My garage is not a meeting place for the young: owner

Weekend madness: a businessman’s plea

By Ciara Quinn

STAFF at the Moneen filling station at Finaghy Road North say its only a matter of time before “someone gets hurt” as large crowds of young people continue to gather there at weekends.

Manager Stephen Malone said the garage has had to employ up to three security staff to man the forecourt and garage shop on Friday and Saturday nights.

“Over the past month or so crowds are gathering here every weekend and it is really getting out of hand,” he said. “We have had to employ extra security men as customers have been complaining that they feel intimidated coming into the shop – and it’s getting to the stage where they aren’t coming in at all. The PSNI have been called numerous times to come out but the crowds still come back the following week.

“There is drink involved as well as we witnessed one young fella karate-kick a bus that had stopped at the traffic lights and one wee girl nearly fell into one of the pumps. This is a garage and you have cars coming in and out and it’s only a matter of time before someone gets hurt,” he said.

Stephen says he has seen private taxis dropping off kids and parents pulling up to offload their children.

“This is not a meeting place. We’ve seen kids coming down here in their pyjamas. Where are the parents? Why are they letting their kids come out like that? Nearby residents have contacted us complaining about rubbish being dumped in their property and there have been instances reported where kids have been urinating in people’s gardens. Something needs to be done and fast.”

Local Sinn Féin councillor Matt Garrett told the Andersonstown News that parents should be playing a “key role”by knowing where their children are at night.

“We need to be all singing  from the same hymn sheet in trying to tackle this problem,” he said. “We are about to launch an extensive media campaign asking parents ‘Where are your children tonight?’ Leaflets will be hand-delivered to every door in Finaghy Road North and posted through every door in West Belfast. Social network sites such as Facebook and Twitter are playing a big part in these weekly get-togethers and parents should be aware that the legal age to have a social network profile is 13.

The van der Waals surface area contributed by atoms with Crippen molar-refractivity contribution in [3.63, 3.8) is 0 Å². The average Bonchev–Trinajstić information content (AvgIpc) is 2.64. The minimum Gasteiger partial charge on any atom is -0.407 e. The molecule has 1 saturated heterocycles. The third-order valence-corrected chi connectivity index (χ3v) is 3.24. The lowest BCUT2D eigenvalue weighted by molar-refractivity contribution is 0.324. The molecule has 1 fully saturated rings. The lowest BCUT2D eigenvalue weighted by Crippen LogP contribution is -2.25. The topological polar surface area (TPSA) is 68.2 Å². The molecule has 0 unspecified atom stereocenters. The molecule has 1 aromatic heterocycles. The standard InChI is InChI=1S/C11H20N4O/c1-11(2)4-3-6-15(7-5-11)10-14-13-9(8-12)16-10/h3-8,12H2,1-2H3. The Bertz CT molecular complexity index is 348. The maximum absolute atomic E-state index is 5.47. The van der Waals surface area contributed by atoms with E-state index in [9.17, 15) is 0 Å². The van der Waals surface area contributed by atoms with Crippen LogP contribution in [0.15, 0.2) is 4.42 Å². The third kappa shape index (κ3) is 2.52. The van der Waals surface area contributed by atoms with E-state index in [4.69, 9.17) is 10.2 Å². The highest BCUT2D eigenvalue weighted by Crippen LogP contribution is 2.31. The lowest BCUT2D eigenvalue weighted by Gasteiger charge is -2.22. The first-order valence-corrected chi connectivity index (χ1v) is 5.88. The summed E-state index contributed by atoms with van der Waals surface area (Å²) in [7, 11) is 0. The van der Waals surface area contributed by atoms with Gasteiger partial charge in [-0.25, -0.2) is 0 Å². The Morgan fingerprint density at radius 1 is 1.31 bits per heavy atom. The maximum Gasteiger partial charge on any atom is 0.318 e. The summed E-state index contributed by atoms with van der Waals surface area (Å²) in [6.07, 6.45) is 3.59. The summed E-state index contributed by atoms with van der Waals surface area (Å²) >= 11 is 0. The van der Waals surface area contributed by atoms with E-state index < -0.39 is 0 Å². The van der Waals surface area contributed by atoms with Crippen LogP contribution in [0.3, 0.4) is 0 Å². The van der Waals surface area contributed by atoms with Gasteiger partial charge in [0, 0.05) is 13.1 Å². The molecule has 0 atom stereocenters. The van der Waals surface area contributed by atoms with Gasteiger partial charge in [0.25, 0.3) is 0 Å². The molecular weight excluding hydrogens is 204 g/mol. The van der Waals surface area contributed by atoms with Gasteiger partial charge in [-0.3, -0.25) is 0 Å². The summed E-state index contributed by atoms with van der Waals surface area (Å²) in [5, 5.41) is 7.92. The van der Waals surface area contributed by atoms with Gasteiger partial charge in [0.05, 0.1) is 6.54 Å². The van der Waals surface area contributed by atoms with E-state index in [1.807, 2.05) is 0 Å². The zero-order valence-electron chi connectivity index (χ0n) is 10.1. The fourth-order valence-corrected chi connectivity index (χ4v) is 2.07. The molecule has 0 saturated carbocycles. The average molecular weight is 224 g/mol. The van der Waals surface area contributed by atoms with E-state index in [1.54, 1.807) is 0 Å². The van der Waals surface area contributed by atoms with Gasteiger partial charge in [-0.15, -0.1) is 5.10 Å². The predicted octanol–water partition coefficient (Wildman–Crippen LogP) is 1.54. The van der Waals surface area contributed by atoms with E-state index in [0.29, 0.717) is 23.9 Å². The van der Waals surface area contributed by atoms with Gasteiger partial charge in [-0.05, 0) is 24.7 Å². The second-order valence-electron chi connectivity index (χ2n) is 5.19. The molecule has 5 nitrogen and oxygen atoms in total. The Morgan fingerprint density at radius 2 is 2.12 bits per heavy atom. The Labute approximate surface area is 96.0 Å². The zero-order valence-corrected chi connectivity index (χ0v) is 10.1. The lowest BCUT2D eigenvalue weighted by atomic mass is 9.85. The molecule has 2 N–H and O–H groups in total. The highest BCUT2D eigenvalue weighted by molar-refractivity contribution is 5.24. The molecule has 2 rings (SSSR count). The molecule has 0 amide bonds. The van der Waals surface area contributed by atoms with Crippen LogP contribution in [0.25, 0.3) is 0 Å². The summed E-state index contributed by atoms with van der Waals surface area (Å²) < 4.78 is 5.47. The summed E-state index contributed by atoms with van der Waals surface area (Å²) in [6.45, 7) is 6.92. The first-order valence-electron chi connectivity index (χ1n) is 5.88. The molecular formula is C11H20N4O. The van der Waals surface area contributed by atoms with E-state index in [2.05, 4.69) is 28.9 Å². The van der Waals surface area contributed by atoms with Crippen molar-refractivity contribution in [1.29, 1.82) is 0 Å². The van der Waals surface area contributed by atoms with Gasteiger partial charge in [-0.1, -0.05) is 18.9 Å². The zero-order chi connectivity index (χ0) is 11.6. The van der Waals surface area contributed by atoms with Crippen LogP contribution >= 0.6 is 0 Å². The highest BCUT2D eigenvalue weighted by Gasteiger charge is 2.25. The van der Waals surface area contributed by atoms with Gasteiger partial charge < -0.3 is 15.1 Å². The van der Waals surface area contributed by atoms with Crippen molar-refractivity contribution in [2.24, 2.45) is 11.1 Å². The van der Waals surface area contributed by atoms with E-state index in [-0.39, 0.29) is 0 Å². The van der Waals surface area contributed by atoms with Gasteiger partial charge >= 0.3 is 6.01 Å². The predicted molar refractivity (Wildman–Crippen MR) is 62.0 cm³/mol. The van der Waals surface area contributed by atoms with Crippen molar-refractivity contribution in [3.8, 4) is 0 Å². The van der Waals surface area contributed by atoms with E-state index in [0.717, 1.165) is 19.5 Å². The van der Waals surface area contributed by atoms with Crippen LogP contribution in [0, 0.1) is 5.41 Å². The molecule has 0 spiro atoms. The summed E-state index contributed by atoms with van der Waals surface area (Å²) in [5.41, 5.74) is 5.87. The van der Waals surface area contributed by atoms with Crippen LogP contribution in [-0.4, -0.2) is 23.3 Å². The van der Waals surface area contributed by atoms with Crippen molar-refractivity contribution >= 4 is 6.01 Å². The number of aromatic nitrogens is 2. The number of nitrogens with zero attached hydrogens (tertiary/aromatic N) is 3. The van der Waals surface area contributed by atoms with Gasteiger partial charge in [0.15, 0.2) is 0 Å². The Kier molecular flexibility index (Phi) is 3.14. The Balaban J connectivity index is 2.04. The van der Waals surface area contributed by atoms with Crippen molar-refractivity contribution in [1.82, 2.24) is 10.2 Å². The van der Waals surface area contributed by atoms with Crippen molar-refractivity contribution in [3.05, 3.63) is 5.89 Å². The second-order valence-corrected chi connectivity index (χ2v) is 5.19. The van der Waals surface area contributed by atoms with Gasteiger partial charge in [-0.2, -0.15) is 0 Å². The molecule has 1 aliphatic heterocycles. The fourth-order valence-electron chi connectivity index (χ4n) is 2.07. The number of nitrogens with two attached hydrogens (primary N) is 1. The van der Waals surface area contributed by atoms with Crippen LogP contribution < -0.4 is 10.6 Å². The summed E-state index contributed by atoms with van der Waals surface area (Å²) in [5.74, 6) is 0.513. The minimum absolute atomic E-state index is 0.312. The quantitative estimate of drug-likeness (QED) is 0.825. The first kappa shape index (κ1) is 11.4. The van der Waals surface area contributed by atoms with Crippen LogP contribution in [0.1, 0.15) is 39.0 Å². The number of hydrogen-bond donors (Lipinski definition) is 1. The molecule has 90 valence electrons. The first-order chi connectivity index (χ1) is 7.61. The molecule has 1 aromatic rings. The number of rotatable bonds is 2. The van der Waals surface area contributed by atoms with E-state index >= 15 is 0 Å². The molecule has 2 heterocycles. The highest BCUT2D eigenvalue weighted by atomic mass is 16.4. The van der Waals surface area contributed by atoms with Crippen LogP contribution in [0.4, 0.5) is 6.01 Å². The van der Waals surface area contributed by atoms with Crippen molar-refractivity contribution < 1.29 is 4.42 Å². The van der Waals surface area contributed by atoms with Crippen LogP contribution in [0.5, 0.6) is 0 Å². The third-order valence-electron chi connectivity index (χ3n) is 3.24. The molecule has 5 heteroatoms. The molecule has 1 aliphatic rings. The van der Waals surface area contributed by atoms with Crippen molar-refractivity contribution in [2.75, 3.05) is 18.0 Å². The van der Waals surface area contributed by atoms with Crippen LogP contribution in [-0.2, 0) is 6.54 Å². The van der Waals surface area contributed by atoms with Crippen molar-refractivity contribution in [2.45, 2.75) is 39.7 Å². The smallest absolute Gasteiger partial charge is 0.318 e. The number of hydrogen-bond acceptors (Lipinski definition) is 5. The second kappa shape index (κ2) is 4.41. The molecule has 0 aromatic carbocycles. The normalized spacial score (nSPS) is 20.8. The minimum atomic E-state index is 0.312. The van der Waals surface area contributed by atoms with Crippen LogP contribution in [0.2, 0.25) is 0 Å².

“We are working with the PSNI, Belfast City Council, and community safety wardens, of which there are six working in this area, to try and tackle this problem.”

Cllr Garrett said schools were keen to be involved in the campaign which would not be just a one-off.

“The campaign was specifically designed because of the issues at the garage, on Finaghy Road North and the Andersonstown Road.

“It is my intention to even leave the leaflets in the local churches and have the priest read out the information contained at Mass.

“The issue of crowds gathering is one that comes up time and time again. The crowds that are gathering are creating a perception of fear among the community and the knock-on effect is people aren’t using the garage for petrol or essentials,” he said.

“We do not want to demonise or criminalise young people – they are part of our community – but these huge crowds are creating a perception of fear within the local community and they are having an impact on businesses.”

SDLP councillor Tim Attwood said: “There is no doubt that sizeable crowds of young people have been gathering at Finaghy Road North which can cause alarm. The vast majority of them are not involved in anti-social behaviour but the sheer numbers of them can frighten local residents and impact on local businesses.

“It is important that the PSNI try to reduce the numbers gathering but we must also develop effective outreach programmes to try and engage with the young people.

“The West Belfast Area Outreach Project do positive street-based youth work which should be better supported. We must also investigate the possibility of extending the opening hours of youth facilities. The SDLP is meeting the BELB to discuss these matters.”

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